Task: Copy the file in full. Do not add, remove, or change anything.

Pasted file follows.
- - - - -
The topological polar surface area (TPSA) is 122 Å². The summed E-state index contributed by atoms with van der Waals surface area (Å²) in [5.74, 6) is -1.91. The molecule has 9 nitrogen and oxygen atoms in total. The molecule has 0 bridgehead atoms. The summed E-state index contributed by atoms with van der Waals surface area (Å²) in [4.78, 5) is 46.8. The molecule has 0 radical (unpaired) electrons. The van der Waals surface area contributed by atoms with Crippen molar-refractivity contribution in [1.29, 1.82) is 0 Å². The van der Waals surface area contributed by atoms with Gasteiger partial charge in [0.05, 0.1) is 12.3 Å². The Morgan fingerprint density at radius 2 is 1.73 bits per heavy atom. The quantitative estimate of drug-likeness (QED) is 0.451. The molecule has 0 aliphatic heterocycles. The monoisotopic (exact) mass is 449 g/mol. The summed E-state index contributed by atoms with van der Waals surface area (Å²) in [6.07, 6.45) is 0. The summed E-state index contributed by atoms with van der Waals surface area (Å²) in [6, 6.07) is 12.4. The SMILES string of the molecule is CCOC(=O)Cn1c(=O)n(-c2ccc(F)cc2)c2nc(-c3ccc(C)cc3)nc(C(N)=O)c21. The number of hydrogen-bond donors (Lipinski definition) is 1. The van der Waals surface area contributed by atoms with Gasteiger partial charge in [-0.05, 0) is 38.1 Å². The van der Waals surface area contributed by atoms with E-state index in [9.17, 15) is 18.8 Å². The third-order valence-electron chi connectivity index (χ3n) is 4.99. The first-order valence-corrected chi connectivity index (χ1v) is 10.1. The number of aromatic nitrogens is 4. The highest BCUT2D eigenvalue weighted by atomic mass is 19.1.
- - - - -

The topological polar surface area (TPSA) is 122 Å². The summed E-state index contributed by atoms with van der Waals surface area (Å²) in [5.74, 6) is -1.91. The molecule has 9 nitrogen and oxygen atoms in total. The molecule has 0 bridgehead atoms. The summed E-state index contributed by atoms with van der Waals surface area (Å²) in [4.78, 5) is 46.8. The molecule has 0 radical (unpaired) electrons. The van der Waals surface area contributed by atoms with Crippen molar-refractivity contribution in [1.29, 1.82) is 0 Å². The van der Waals surface area contributed by atoms with Gasteiger partial charge in [0.05, 0.1) is 12.3 Å². The Morgan fingerprint density at radius 2 is 1.73 bits per heavy atom. The quantitative estimate of drug-likeness (QED) is 0.451. The molecule has 0 aliphatic heterocycles. The monoisotopic (exact) mass is 449 g/mol. The summed E-state index contributed by atoms with van der Waals surface area (Å²) in [6.07, 6.45) is 0. The summed E-state index contributed by atoms with van der Waals surface area (Å²) in [6, 6.07) is 12.4. The SMILES string of the molecule is CCOC(=O)Cn1c(=O)n(-c2ccc(F)cc2)c2nc(-c3ccc(C)cc3)nc(C(N)=O)c21. The number of hydrogen-bond donors (Lipinski definition) is 1. The van der Waals surface area contributed by atoms with Gasteiger partial charge in [-0.05, 0) is 38.1 Å². The van der Waals surface area contributed by atoms with E-state index in [9.17, 15) is 18.8 Å². The third-order valence-electron chi connectivity index (χ3n) is 4.99. The first-order valence-corrected chi connectivity index (χ1v) is 10.1. The number of aromatic nitrogens is 4. The highest BCUT2D eigenvalue weighted by atomic mass is 19.1.